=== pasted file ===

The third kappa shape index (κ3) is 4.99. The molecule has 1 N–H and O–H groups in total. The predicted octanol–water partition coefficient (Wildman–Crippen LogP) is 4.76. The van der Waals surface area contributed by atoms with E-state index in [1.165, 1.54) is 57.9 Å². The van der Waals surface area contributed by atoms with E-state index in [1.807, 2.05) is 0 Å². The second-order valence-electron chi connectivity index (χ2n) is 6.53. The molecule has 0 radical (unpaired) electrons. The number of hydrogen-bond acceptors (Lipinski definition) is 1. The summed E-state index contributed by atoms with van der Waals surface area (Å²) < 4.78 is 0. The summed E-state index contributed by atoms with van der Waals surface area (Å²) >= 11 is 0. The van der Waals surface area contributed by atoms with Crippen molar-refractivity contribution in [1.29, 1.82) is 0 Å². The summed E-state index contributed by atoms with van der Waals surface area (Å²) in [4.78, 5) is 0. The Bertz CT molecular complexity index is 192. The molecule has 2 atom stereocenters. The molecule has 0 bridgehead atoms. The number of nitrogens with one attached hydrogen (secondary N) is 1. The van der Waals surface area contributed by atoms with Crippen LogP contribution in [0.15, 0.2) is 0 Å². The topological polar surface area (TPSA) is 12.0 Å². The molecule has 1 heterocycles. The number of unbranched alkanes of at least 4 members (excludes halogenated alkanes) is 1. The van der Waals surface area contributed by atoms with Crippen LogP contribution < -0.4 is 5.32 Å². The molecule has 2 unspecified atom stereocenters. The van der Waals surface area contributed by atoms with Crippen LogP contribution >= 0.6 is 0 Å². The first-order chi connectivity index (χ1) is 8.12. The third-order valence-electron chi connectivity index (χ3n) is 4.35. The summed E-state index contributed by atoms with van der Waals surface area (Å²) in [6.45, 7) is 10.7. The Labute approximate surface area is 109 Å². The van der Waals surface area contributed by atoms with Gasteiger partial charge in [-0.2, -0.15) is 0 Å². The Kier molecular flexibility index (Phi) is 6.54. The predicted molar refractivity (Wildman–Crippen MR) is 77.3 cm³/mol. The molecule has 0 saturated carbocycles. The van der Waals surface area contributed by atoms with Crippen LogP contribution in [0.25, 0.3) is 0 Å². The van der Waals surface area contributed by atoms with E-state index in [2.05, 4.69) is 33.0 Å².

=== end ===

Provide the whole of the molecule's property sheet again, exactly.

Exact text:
The third kappa shape index (κ3) is 4.99. The molecule has 1 N–H and O–H groups in total. The predicted octanol–water partition coefficient (Wildman–Crippen LogP) is 4.76. The van der Waals surface area contributed by atoms with E-state index in [1.165, 1.54) is 57.9 Å². The van der Waals surface area contributed by atoms with E-state index in [1.807, 2.05) is 0 Å². The second-order valence-electron chi connectivity index (χ2n) is 6.53. The molecule has 0 radical (unpaired) electrons. The number of hydrogen-bond acceptors (Lipinski definition) is 1. The summed E-state index contributed by atoms with van der Waals surface area (Å²) < 4.78 is 0. The summed E-state index contributed by atoms with van der Waals surface area (Å²) >= 11 is 0. The van der Waals surface area contributed by atoms with Crippen molar-refractivity contribution in [1.29, 1.82) is 0 Å². The summed E-state index contributed by atoms with van der Waals surface area (Å²) in [4.78, 5) is 0. The Bertz CT molecular complexity index is 192. The molecule has 2 atom stereocenters. The molecule has 0 bridgehead atoms. The number of nitrogens with one attached hydrogen (secondary N) is 1. The van der Waals surface area contributed by atoms with Crippen LogP contribution in [0.15, 0.2) is 0 Å². The topological polar surface area (TPSA) is 12.0 Å². The molecule has 1 heterocycles. The number of unbranched alkanes of at least 4 members (excludes halogenated alkanes) is 1. The van der Waals surface area contributed by atoms with Crippen LogP contribution < -0.4 is 5.32 Å². The molecule has 2 unspecified atom stereocenters. The van der Waals surface area contributed by atoms with Crippen LogP contribution >= 0.6 is 0 Å². The first-order chi connectivity index (χ1) is 8.12. The third-order valence-electron chi connectivity index (χ3n) is 4.35. The summed E-state index contributed by atoms with van der Waals surface area (Å²) in [6.45, 7) is 10.7. The Labute approximate surface area is 109 Å². The van der Waals surface area contributed by atoms with Gasteiger partial charge in [-0.2, -0.15) is 0 Å². The Kier molecular flexibility index (Phi) is 6.54. The predicted molar refractivity (Wildman–Crippen MR) is 77.3 cm³/mol. The molecule has 0 saturated carbocycles. The van der Waals surface area contributed by atoms with Crippen LogP contribution in [0.25, 0.3) is 0 Å². The van der Waals surface area contributed by atoms with E-state index in [2.05, 4.69) is 33.0 Å².